*People: The Fellowship will directly benefit all the Researchers (the PI, two PhDs and two PDRAs) who will be working in a highly stimulating environment through interactions with the Thomas Young Center, the Energy Futures Lab, the Doctoral Training Center (DTC) for Theory and Simulation of Materials and the Project Partners and internal collaborators, who are experts in non equilibrium processes, energy conversion or nanomaterials synthesis. The Chemistry Department has a strong mentoring programme for PDRAs. The ECRA Award, recognises Postdocs who have contributed to the departmental 'community'. In addition, the PDRAs will benefit from attendance at specialised workshops (communication, grant writing skills,..., etc), so that they enhance their employability in industry and academia. The PhD students will take part in the activities of the Graduate School of Engineering and Physical Sciences, attending course relevant to their research (e.g., Science, Engineering and DTC courses). Also they will attend workshops to improve personal and transferable skills. The objective is to form highly trained individuals, with the ability to use their knowledge across different disciplines. Such individuals will enjoy exciting prospects in energy research, materials science and engineering.

*Economy and Society: Thermal gradients are responsible for a number of non equilibrium effects; thermoelectricity is no doubt one of the most important ones, and exemplifies the power of a physical principle to make 'clean' energy conversion devices. We have shown that the molecular response to thermal gradients can result in sizeable electrostatic fields. This provides a new idea to design 'thermo-molecular' devices that could produce clean energy from waste heat. The results of our work will be relevant in thermal management problems, design of high performance fluids and efficient materials for heat dissipation of nanostructures (microelectronic industry). Ultimately, our work will provide new physical principles that may enable new energy conversion technologies. To enable this knowledge transfer, we will collaborate with the Energy Futures Lab and the Chemical Engineering Department at Imperial College, who have experience in setting up companies in the energy conversion sector.
Thermal management has a direct impact on Society through improvement of quality of life (microelectronics, the car industry, or personal devices that produce electricity). The project will benefit Society through the development of novel ideas and high performance materials for energy conversion. Also, current approaches on thermal therapy treatments of cancer rely on the selective generation of thermal gradients using nanoparticles, hence the project should have an impact on Health.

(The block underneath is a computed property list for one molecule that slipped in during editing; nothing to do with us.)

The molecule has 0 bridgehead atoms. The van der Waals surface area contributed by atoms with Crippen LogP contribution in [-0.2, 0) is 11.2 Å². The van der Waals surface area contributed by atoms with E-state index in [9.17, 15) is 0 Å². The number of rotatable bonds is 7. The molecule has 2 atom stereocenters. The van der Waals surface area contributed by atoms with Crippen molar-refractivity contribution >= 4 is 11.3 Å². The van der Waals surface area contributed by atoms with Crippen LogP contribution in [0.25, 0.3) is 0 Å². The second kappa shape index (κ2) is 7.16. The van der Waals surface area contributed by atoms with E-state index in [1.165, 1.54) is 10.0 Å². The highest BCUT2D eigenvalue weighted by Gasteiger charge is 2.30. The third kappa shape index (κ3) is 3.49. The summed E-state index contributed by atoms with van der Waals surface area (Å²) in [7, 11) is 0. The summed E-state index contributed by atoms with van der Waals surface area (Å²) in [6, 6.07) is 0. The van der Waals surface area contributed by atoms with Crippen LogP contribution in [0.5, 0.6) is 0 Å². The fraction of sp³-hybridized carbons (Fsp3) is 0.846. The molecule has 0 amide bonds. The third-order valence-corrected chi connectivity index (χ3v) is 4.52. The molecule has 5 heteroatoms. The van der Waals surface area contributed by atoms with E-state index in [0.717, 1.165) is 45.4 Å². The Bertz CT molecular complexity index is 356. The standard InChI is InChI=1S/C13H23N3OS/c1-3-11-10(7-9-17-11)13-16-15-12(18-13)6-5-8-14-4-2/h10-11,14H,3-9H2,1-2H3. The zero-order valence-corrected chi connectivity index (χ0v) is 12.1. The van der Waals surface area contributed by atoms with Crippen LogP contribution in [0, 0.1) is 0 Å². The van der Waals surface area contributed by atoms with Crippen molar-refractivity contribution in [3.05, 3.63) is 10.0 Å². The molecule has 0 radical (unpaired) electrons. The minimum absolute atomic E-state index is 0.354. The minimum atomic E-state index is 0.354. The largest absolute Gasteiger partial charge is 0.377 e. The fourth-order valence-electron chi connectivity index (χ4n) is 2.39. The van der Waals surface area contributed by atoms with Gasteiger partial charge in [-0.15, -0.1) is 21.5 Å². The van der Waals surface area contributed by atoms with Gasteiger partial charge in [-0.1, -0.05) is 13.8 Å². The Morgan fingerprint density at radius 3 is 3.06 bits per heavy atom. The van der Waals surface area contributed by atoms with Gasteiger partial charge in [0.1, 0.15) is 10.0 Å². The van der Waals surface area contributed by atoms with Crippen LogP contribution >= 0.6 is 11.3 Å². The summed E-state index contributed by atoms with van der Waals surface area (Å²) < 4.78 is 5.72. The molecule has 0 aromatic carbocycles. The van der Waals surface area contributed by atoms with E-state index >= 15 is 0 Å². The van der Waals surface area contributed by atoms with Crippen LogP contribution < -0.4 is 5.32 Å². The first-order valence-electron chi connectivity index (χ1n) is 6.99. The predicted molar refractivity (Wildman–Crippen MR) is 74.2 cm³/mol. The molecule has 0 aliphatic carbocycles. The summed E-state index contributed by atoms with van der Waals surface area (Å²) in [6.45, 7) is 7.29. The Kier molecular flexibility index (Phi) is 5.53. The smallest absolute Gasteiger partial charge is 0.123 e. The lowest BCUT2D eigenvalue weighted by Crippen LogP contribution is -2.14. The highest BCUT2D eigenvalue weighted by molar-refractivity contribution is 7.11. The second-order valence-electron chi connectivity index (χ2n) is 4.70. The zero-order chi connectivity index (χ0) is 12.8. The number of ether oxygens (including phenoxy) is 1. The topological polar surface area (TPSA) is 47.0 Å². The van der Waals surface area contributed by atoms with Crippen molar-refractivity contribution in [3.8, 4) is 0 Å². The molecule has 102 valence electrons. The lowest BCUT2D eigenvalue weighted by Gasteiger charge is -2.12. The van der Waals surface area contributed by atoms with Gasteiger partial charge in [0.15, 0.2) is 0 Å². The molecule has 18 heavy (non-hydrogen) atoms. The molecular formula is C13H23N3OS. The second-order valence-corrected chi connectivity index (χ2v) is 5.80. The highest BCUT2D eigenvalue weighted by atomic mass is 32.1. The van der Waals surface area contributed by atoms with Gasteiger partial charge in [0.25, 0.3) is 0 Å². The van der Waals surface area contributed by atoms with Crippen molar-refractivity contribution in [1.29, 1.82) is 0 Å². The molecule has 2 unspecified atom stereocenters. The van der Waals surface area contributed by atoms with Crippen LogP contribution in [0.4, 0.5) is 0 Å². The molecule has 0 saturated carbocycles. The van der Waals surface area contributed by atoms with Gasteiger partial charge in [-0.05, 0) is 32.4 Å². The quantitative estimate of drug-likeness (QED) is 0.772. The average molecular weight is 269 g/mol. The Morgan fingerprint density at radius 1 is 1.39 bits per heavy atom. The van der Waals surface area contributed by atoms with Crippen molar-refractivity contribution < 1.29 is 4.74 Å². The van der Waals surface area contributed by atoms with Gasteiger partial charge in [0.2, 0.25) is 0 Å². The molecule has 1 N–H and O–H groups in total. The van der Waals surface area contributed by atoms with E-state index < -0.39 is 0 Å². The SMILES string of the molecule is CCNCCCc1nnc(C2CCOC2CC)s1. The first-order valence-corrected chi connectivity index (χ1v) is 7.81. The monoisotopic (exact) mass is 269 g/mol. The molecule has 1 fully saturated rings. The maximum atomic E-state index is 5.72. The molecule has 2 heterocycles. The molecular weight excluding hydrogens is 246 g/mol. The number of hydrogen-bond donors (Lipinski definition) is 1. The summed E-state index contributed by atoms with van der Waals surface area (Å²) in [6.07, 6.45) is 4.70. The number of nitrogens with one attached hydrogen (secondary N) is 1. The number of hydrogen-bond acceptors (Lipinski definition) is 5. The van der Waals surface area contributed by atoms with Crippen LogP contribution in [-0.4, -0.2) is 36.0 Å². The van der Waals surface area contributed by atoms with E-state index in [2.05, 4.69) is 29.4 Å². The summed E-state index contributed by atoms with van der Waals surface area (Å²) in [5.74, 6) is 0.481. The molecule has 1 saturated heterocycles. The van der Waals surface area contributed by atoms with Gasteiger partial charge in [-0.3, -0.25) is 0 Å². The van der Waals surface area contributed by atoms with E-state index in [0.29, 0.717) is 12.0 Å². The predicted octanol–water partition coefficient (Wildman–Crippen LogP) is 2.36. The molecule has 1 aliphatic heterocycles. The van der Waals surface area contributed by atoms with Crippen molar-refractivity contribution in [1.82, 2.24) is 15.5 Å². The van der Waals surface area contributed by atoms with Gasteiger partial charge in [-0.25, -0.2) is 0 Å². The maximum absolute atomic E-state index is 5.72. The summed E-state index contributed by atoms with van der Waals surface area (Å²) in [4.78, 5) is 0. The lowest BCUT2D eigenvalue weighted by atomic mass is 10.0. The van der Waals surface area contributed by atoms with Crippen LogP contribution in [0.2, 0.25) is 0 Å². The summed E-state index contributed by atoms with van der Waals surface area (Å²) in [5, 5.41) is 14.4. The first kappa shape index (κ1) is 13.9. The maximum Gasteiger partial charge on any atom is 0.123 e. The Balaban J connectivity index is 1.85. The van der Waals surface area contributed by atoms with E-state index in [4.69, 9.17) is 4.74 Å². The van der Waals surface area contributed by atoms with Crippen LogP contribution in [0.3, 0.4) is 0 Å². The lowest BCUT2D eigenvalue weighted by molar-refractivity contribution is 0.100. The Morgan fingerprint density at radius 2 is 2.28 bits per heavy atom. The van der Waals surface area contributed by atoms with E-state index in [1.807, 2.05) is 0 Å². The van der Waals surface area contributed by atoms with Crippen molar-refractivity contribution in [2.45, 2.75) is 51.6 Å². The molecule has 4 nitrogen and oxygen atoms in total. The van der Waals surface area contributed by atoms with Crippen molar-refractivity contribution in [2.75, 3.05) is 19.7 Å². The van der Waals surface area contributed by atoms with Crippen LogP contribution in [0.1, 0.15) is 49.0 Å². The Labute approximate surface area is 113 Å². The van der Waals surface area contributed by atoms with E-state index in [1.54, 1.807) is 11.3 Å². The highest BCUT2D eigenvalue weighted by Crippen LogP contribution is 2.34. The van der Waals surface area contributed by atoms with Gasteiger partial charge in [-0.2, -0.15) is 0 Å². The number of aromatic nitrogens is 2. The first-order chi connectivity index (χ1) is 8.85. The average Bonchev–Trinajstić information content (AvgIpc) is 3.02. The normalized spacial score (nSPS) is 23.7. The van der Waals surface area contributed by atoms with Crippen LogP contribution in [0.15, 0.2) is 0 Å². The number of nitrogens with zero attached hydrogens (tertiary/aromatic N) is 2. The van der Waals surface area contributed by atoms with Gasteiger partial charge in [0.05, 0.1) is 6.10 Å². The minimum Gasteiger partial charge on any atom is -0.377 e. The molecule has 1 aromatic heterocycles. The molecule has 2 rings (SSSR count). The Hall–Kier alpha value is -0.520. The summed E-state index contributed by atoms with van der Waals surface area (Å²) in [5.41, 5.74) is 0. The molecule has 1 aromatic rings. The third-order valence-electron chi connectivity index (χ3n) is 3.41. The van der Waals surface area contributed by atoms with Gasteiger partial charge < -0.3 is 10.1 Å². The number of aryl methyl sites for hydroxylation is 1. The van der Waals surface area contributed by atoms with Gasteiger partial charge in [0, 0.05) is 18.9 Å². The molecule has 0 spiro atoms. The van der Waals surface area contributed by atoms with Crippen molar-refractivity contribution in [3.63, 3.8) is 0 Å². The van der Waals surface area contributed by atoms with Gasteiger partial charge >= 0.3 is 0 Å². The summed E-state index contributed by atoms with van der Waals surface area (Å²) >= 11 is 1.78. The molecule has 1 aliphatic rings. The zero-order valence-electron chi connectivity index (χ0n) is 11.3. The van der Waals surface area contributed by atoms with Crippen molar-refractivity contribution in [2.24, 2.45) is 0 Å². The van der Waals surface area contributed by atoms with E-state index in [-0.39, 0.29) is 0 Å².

10 25 50
publication icon
Armstrong J (2016) Heads or tails: how do chemically substituted fullerenes melt? in Physical chemistry chemical physics : PCCP

publication icon
Armstrong J (2015) Temperature inversion of the thermal polarization of water. in Physical review. E, Statistical, nonlinear, and soft matter physics

Description My fellowship focused on the investigation of fluids and materials in temperature gradients. We have expanded significantly this research area, leading the development of computational methods to quantify thermal transport and non-equilibrium thermodynamics theories to explain he response of suspensions and fluids to thermal gradients. Our work was published in ~50 articles in international peer reviewed journals and presented at conferences and seminars around the world. Further, our group set up a school and a conference in the research area of the fellowship.

Thermally induced effects are fascinating. When heat flows in a fluid or a material, a thermal gradient is established. The gradient can drive the motion of solutes (thermophoresis), establish concentration gradients (thermodiffusion), or induce electric currents (thermoelectricity). All these physical effects are used in technological applications: analytical devices, thermometers, energy conversion devices to power spaceships or to recover energy from exhaust systems. During my fellowship I investigated the response of complex fluids to thermal gradients. We showed that the orientation of nanoparticles and solvent molecules can be controlled with temperature and density fields. We reported the first evidence of such effect in water, but we have been able to prove its generality in other fluids as well as in nanoparticles.